Your Health

Screening

Screening can reduce your risk of dying from cancer or other health problem by detecting it early, often when there are no symptoms. The following types of screening are offered in Wales:

Cervical screening In Wales, women from the age of 25 are invited for screening every three years and women aged 50-64 are invited every five years. Get your cervical smear test at your local GP surgery or sexual health clinic.If you are unsure where to find these clinics, you can telephone NHS Direct Wales on 0845 4647.

Breast screening Women aged 50-70 are invited for a breast X-ray every three years. Women over the age of 70 can ask for a screening appointment.
Screening is carried out in mobile screening units. The units visit over 100 sites in Wales so that women can be screened close to home, and are accessible to women using wheelchairs. For more information visit www.breasttestwales.wales.nhs.uk, or telephone NHS Direct Wales on 0845 46 47

Bowel screening is currently offered to men and women in Wales aged between 60 and 74 years old. You will be invited to take part every two years. When you are due for screening a test kit will be sent through the post. You will be able to carry out the test at home and in private.
For further information or if you have any concerns about the test contact the NHS Helpline on 0800 294 3370.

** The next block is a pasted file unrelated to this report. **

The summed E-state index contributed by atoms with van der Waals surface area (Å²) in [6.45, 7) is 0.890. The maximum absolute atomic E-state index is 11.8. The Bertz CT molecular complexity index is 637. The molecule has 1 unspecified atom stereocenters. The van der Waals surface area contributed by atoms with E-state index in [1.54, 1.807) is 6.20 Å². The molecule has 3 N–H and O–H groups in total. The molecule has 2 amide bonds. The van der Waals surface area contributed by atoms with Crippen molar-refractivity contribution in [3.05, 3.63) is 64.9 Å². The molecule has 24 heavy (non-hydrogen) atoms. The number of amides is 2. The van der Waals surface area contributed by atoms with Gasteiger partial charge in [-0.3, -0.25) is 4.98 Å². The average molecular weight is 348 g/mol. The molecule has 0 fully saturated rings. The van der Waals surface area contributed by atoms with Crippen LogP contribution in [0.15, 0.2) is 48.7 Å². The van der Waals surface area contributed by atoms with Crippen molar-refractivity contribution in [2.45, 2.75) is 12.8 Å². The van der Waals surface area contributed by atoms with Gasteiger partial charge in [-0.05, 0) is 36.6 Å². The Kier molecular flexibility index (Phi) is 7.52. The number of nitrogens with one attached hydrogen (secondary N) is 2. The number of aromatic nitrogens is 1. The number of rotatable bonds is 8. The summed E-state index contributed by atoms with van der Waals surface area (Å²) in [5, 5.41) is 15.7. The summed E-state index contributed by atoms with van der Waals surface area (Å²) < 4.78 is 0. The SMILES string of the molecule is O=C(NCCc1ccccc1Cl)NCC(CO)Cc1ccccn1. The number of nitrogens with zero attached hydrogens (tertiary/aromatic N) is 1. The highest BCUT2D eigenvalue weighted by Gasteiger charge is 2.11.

Abdominal aortic aneurysm (AAA) screening.  An AAA is a swelling of the aorta, the main blood vessel that supplies blood to the body. Sometimes the wall of the aorta in the abdomen can become weak and stretch to form an aneurysm. When this happens there is a risk that the aorta may split or tear (rupture).

Men aged 65 are invited for a one-off ultrasound screening test. Women are not invited for screening as they are far less likely to have an AAA. There is a high risk of dying from a ruptured AAA so finding an aneurysm early gives the best chance of treatment and survival.
AAA screening is carried out in community clinics. For more information go to www.aaascreening.wales.nhs.uk or speak to your GP.

 

Skin

Regularly checking your own skin is important because finding skin cancer early saves lives. It Most changes to your skin are not cancer, but if you find anything unusual on your skin that doesn’t go away after four to six weeks, or a mole or patch of skin that is changing shape or getting bigger, you should get your doctor to look at them. 

You can reduce your risk of skin cancer by:

  • Avoiding sun as much as possible when it is strongest- between 11am-3pm
  • Covering up your skin as much as possible in the sunshine
  • Using a high factor sunscreen (always use factor 15 and above)

You can find further information and advice by completing the online assessment tool at www.cancerresearchuk.org/cancer-info/spotcancerearly. See also www.nhsdirect.wales.nhs.uk for the mole symptom checker if you are concerned about a mole on your skin.

If you are worried about cancer call the Tenovus cancer support line on 0808 808 1010, or the Cancer Research UK helpline on 0808 800 4040.

ID: 2101, revised 23/01/2018